Have you noticed? Nights are getting longer and cooler. Leaves are starting to change color. Summer got off to a slow start in the PNW, but we’ve been outdoors reveling in it the last couple months. And just as soon as we began to really soak in some consistently gorgeous summer weather, well . . . the seasons just keep a changin’ and summer’s already on the way out. What isn’t on the way out is covid-season. When the pandemic began, those of us in the northern hemisphere could console ourselves; we were heading into spring and summer. That was at least one “bright side.” Now we’re heading into fall and winter. I don’t know about you, but I’m already bracing myself for the dismal prospect of going back into the dormant and dark (and wet!) season.
Back in May I ran across an article that looked at how adaptability may be our most important skill to learn during Covid. Adaptability can be defined as “the ability to be creative and flexible in the face of new situations.” Covid has forced the world into a prolonged state of uncertainty demanding from us relentless adaptation. Adaptation comes easier for some more than others, but the good news is, it is a skill that can be developed. As we move into fall, I’m determined to keep growing in adaptability—to actively flex with what comes and proactively create some “bright sides” this upcoming winter.
Here’s a story from my own experimenting with growing my adaptability muscle (pun intended, as you will see…). Last January, for the first time in my life (six decades!) I began working out twice a week with a personal trainer. I’ve never been athletic or a gym rat, so I went to my first session, gritting my teeth, motivated only by the singular conviction “I want to stay in good physical shape as long as I can!” I quickly grew to love it—I felt better in every way, the progress was rewarding, and to my complete surprise, I found it downright FUN. I couldn’t wait to go to my next session. I was on a roll…for all of seven weeks, until gyms got closed because of Covid. Now what?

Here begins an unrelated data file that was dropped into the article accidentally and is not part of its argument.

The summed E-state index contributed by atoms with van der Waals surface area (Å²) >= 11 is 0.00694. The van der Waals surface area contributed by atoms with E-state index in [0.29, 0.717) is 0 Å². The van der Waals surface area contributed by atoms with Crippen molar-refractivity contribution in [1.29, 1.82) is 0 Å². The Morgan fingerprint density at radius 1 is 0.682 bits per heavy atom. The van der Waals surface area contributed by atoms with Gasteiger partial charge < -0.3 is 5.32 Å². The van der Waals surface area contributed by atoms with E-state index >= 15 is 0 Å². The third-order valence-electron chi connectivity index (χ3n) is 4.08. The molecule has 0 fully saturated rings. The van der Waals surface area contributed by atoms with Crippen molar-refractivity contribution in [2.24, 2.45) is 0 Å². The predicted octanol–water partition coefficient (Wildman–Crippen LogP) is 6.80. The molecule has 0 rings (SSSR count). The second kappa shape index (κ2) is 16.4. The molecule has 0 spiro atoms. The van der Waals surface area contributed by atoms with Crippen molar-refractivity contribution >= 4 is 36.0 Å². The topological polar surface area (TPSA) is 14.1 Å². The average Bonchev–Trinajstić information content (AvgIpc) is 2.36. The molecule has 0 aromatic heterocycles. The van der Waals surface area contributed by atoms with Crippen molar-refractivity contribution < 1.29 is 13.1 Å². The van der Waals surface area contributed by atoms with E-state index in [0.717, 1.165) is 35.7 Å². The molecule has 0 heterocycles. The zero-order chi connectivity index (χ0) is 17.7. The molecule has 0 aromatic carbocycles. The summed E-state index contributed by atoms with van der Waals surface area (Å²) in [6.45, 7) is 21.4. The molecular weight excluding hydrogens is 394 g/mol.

Well, my daughter introduced me to her trainer—two states away—who was practicing some adaptability herself. She had pivoted (apologies if you are sick of the most over-used word in Covid-world) to offering personal training sessions online via video. I was extremely skeptical wondering how this could possibly hold a candle to a live session, with a “real” human being, in a gym filled with tons of equipment I will never have at home. Low and behold . . . AGAIN . . . I made another astonishing discovery. My second trainer is amazing. Nothing escapes her eye. Even through video she notices and talks me through the tiniest corrections in form in the most encouraging way. Bottom line, these online workouts have been even BETTER than going to the gym.
Even without contracting the virus physically, Covid is a serious mental, emotional, spiritual health challenge that takes a cumulative toll. Adaptability is one of your best tools to manage this prolonged season of uncertainty. As you creatively flex your adaptability muscle you will experience the satisfaction and joy of overcoming some inner hesitation or resistance, accomplishing a long-time goal, finding something new to enjoy – or a new way to enjoy something. Give it a try!
What life-giving activity have you been missing?
How might you replace it with something new?
How might you go about it in a new way? If you’re drawing a blank, discuss with a friend or family member (after all, that’s how I got the idea I shared!)
Adaptability your most important skill: https://www.washingtonpost.com/lifestyle/wellness/adaptability-coronavirus-skills/2020/05/26/8bd17522-9c4b-11ea-ad09-8da7ec214672_story.html
Surge capacity depleted: https://elemental.medium.com/your-surge-capacity-is-depleted-it-s-why-you-feel-awful-de285d542f4c